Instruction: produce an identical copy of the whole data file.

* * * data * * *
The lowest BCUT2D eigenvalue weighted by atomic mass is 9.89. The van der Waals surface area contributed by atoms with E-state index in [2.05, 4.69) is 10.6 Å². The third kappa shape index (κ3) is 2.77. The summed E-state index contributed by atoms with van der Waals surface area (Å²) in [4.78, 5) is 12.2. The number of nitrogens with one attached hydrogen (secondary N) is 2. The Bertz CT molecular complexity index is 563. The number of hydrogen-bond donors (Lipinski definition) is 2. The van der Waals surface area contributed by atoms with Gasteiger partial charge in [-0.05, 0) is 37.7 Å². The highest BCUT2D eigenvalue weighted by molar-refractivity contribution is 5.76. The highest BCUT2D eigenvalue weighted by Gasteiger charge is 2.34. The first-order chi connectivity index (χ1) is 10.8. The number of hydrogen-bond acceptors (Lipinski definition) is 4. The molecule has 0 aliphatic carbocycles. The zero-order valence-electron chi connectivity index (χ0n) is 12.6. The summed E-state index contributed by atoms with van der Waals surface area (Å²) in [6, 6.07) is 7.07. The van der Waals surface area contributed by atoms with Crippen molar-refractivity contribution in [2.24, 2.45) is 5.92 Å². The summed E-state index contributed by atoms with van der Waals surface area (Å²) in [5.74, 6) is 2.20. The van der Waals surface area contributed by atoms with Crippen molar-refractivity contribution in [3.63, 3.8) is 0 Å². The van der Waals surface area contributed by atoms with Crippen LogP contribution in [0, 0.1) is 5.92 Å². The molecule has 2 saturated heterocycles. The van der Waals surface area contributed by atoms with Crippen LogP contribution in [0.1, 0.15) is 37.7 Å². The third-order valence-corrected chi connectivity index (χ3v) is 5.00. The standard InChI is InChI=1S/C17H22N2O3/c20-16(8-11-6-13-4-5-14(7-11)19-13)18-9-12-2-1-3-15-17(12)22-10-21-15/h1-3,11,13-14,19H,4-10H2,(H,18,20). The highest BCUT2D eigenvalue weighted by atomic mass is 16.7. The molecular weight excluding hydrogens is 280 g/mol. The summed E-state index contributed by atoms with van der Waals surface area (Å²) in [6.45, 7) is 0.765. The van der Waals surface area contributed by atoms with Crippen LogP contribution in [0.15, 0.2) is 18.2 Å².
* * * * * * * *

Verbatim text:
The lowest BCUT2D eigenvalue weighted by atomic mass is 9.89. The van der Waals surface area contributed by atoms with E-state index in [2.05, 4.69) is 10.6 Å². The third kappa shape index (κ3) is 2.77. The summed E-state index contributed by atoms with van der Waals surface area (Å²) in [4.78, 5) is 12.2. The number of nitrogens with one attached hydrogen (secondary N) is 2. The Bertz CT molecular complexity index is 563. The number of hydrogen-bond donors (Lipinski definition) is 2. The van der Waals surface area contributed by atoms with Gasteiger partial charge in [-0.05, 0) is 37.7 Å². The highest BCUT2D eigenvalue weighted by molar-refractivity contribution is 5.76. The highest BCUT2D eigenvalue weighted by Gasteiger charge is 2.34. The first-order chi connectivity index (χ1) is 10.8. The number of hydrogen-bond acceptors (Lipinski definition) is 4. The molecule has 0 aliphatic carbocycles. The zero-order valence-electron chi connectivity index (χ0n) is 12.6. The summed E-state index contributed by atoms with van der Waals surface area (Å²) in [6, 6.07) is 7.07. The van der Waals surface area contributed by atoms with Crippen molar-refractivity contribution in [2.24, 2.45) is 5.92 Å². The summed E-state index contributed by atoms with van der Waals surface area (Å²) in [5.74, 6) is 2.20. The van der Waals surface area contributed by atoms with Crippen molar-refractivity contribution in [3.63, 3.8) is 0 Å². The van der Waals surface area contributed by atoms with Crippen LogP contribution in [0, 0.1) is 5.92 Å². The molecule has 2 saturated heterocycles. The van der Waals surface area contributed by atoms with Crippen LogP contribution in [0.1, 0.15) is 37.7 Å². The third-order valence-corrected chi connectivity index (χ3v) is 5.00. The standard InChI is InChI=1S/C17H22N2O3/c20-16(8-11-6-13-4-5-14(7-11)19-13)18-9-12-2-1-3-15-17(12)22-10-21-15/h1-3,11,13-14,19H,4-10H2,(H,18,20). The highest BCUT2D eigenvalue weighted by atomic mass is 16.7. The molecular weight excluding hydrogens is 280 g/mol. The summed E-state index contributed by atoms with van der Waals surface area (Å²) in [6.45, 7) is 0.765. The van der Waals surface area contributed by atoms with Crippen LogP contribution in [0.15, 0.2) is 18.2 Å².